Burning Questions: Why Do DMs Limit Official WOTC Material?

In today’s Burning Question we discuss: In D&D, why do DMs limit spells, feats, races, books, etc. when they have been play-tested by Wizards of the Coast?

Photo by Mark Duffel on Unsplash


The Short Answer

A DM (Dungeon Master) is well within their right to decide which options are available at their table, regardless of the source of that material. After all the DM is responsible for the integrity of the game experience and may deem some material inappropriate or unbalanced.

Digging Deeper

This may seem a bit unfair to those who have paid for a product and expect to be able to use that product anywhere they go. However, the idea of limiting the material available to players is not without precedent. Currently the D&D Adventurers’ League has a PHB +1 rule, meaning a player can use the Player’s Handbook and one other source for their character. I believe this may be increasing soon. Previous incarnations of D&D organized play would use certs and introduce content a little at a time. There is a logic to setting limits. A DM can only know so many things and it is easy to get overwhelmed with a system like D&D or Pathfinder, where the amount of add-on content is enormous and occasionally deeply themed.

Appropriate Thematics

When creating a world to play D&D in, or more specifically to run D&D (or other games) in, a DM/GM will often choose a theme for the world. It may only apply to that specific campaign or it may apply to the entire world, but the theme sets expectations for the kinds of play experiences players may run into. Many DM’s, including myself, try and create a zeitgeist, a lived in feel to the world and this may well exclude certain types of character options.

Let’s just take a few examples from the PHB itself and show how they might not be appropriate for every campaign.

  • The Gnome. In general played as a cutesy and clever race, akin to dwarves but more gem obsessed. They work fine on Faerun, but if you were porting gnomes to say historical renaissance Holy Roman Empire, would they work? Maybe not. .
  • Eldritch Knight. In a world where knights do not exist or magic is inherently evil, warriors may not even think of learning sorcery.
  • Oath of the Ancients. Works great in a world where Fey and ancient forests are prominent. Works somewhat less well in desert or ice settings and campaigns.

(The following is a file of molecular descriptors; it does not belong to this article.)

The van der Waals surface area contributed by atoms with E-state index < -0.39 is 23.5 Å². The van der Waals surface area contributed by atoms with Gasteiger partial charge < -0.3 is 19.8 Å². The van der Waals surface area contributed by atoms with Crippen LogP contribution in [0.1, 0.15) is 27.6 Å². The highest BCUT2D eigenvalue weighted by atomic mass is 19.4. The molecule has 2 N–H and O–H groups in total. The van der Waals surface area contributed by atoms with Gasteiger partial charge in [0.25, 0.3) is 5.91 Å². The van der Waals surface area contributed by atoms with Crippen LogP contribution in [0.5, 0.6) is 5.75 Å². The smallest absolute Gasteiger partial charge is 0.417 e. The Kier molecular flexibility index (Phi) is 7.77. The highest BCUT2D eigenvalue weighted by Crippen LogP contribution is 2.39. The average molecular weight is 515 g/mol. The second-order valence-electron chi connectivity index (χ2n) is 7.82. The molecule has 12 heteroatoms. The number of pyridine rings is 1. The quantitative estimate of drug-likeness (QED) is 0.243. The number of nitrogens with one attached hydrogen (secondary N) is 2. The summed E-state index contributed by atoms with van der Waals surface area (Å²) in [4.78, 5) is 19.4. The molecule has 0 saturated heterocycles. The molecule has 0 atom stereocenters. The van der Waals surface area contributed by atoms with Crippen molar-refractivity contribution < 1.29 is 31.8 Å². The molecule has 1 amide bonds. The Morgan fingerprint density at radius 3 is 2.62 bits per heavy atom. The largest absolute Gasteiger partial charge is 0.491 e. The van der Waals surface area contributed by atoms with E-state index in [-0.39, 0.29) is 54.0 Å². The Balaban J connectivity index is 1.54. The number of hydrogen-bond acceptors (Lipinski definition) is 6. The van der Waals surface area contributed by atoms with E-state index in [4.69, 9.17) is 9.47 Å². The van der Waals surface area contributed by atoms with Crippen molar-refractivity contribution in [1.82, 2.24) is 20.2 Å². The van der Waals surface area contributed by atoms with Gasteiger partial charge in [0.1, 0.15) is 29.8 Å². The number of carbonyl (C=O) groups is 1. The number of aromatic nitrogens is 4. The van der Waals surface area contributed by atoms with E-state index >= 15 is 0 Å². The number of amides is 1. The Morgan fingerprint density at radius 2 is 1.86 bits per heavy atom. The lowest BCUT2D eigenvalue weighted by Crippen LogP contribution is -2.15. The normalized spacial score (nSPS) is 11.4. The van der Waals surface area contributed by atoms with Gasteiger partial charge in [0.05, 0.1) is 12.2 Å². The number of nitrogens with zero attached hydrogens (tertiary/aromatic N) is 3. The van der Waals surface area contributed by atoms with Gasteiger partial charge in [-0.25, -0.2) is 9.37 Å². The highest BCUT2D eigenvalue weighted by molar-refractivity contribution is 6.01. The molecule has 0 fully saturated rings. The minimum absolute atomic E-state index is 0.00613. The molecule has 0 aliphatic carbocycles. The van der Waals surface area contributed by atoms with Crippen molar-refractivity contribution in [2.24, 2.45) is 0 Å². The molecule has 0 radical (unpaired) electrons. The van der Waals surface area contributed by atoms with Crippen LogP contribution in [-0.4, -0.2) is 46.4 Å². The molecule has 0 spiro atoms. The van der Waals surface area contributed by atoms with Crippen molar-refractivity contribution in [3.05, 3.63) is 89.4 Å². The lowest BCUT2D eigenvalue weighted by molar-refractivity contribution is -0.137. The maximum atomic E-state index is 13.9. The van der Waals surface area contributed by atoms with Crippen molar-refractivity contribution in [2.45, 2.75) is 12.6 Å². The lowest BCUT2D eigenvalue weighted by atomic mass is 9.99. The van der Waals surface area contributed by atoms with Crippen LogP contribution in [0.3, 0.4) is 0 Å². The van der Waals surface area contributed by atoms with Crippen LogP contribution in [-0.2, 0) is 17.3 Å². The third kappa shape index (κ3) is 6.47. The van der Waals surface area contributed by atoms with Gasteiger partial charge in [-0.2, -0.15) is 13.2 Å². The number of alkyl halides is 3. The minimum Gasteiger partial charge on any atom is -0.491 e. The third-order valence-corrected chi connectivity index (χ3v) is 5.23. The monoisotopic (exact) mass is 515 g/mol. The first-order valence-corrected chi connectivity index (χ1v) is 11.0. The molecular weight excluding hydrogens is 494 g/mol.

Of course any of these could be made more thematic with a little work, but as mentioned the DM already has a lot of work to do. An overabundance of options mean keeping track of more abilities and their potential impact on both the setting and other party members. Even having the players keep track of the information themselves does not necessarily ease that burden. A more limited scope can work better for one shots and short campaigns. Where as wildly varying characters and character abilities may upset the verisimilitude of that style of game or possibly be game breaking.

Out of Balance

Of course just because WoTC tested a product does not make it right for every campaign. Balancing mechanics across an entire game can be a daunting task. Some might say an impossible one. And typically as a design team (who might have new members added) tinkers with mechanics and new options, a degree of power creep inevitably sneaks in.

Even a balanced rule can cause issues. Take for instance Healing Spirit from Xanathar’s Guide. There is a great deal of debate over whether Healing Spirit should be allowed in a game or not. Many players do not like its downsides. Certainly more than a few players enjoy the potential upside as well, but Healing Spirit is not a slam dunk or no-brainer for a DM.

In general, a DM has a high degree of latitude when creating a setting or planning a campaign. Ideally they will discuss their motives with players and come to the best compromise.

This article was contributed by Sean Hillman (SMHWorlds) as part of EN World's Columnist (ENWC) program. We are always on the lookout for freelance columnists! If you have a pitch, please contact us!
 

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Sean Hillman

Sean Hillman

Koloth

First Post
DMs can't always afford to own copies of every supplement that is available.
Even if they can afford to own every supplement, they may not have the time to actually read everything.
As more supplements appear, the play testing requirements go up with each one as you not only have to test the supplement as a stand alone product, you have to test the interaction will all combinations of previous supplements. This increases the chances that something will slip through that messes up play.
 

Stef McCarter

First Post
I run a homebrew in a world i originally created back in 1989 my senior year for my friends. This was 1st edition rules, i have since added and updated my world for 2nd, 3rd, 3.5 and 5th ediiton. Starting in 3rd l really started limiting what classes, feats ect l allowed. I always tend to find the core rule books always had the best play testing as later books tend to have over powered feats, classes, spells ect (more so in 3rd party books but still in some offical WoTC books also).

Not only that just because they allow an offical race doesn't mean the race is in my world. With so many race and class opitions it makes it harder to shoehorn everything into my world.

Also don't forget even in offical adventure eague it's still PHG +1 and they have said they only balance the new material to the PHG not other books so even offical WOTC 5th edition books might not be balanced with each other.